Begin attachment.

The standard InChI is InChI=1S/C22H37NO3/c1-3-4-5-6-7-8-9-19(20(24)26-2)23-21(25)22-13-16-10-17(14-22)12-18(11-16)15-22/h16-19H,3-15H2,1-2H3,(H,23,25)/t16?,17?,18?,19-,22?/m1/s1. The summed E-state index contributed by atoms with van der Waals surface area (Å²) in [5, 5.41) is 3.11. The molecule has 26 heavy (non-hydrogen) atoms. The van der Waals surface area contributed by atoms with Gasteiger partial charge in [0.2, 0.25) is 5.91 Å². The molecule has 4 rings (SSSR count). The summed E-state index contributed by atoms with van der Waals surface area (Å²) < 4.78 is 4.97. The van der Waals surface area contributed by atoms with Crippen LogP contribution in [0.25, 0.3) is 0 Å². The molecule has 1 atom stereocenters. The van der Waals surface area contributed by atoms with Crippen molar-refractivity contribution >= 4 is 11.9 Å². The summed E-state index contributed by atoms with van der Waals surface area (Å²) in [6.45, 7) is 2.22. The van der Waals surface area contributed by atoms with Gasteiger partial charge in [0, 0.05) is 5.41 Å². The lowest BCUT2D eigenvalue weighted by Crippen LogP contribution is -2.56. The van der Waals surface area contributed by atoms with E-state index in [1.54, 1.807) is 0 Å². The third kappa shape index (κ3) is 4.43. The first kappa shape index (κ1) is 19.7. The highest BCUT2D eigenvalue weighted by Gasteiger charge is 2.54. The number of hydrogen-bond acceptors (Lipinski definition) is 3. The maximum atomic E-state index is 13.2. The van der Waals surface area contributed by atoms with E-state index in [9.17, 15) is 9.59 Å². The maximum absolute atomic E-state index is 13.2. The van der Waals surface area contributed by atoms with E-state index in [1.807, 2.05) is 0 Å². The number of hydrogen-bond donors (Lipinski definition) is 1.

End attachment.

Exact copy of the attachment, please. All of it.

The standard InChI is InChI=1S/C22H37NO3/c1-3-4-5-6-7-8-9-19(20(24)26-2)23-21(25)22-13-16-10-17(14-22)12-18(11-16)15-22/h16-19H,3-15H2,1-2H3,(H,23,25)/t16?,17?,18?,19-,22?/m1/s1. The summed E-state index contributed by atoms with van der Waals surface area (Å²) in [5, 5.41) is 3.11. The molecule has 26 heavy (non-hydrogen) atoms. The van der Waals surface area contributed by atoms with Gasteiger partial charge in [0.2, 0.25) is 5.91 Å². The molecule has 4 rings (SSSR count). The summed E-state index contributed by atoms with van der Waals surface area (Å²) < 4.78 is 4.97. The van der Waals surface area contributed by atoms with Crippen LogP contribution in [0.25, 0.3) is 0 Å². The molecule has 1 atom stereocenters. The van der Waals surface area contributed by atoms with Crippen molar-refractivity contribution >= 4 is 11.9 Å². The summed E-state index contributed by atoms with van der Waals surface area (Å²) in [6.45, 7) is 2.22. The van der Waals surface area contributed by atoms with Gasteiger partial charge in [0, 0.05) is 5.41 Å². The lowest BCUT2D eigenvalue weighted by Crippen LogP contribution is -2.56. The van der Waals surface area contributed by atoms with E-state index in [1.54, 1.807) is 0 Å². The third kappa shape index (κ3) is 4.43. The first kappa shape index (κ1) is 19.7. The highest BCUT2D eigenvalue weighted by Gasteiger charge is 2.54. The number of hydrogen-bond acceptors (Lipinski definition) is 3. The maximum atomic E-state index is 13.2. The van der Waals surface area contributed by atoms with E-state index in [9.17, 15) is 9.59 Å². The maximum absolute atomic E-state index is 13.2. The van der Waals surface area contributed by atoms with E-state index in [1.807, 2.05) is 0 Å². The number of hydrogen-bond donors (Lipinski definition) is 1.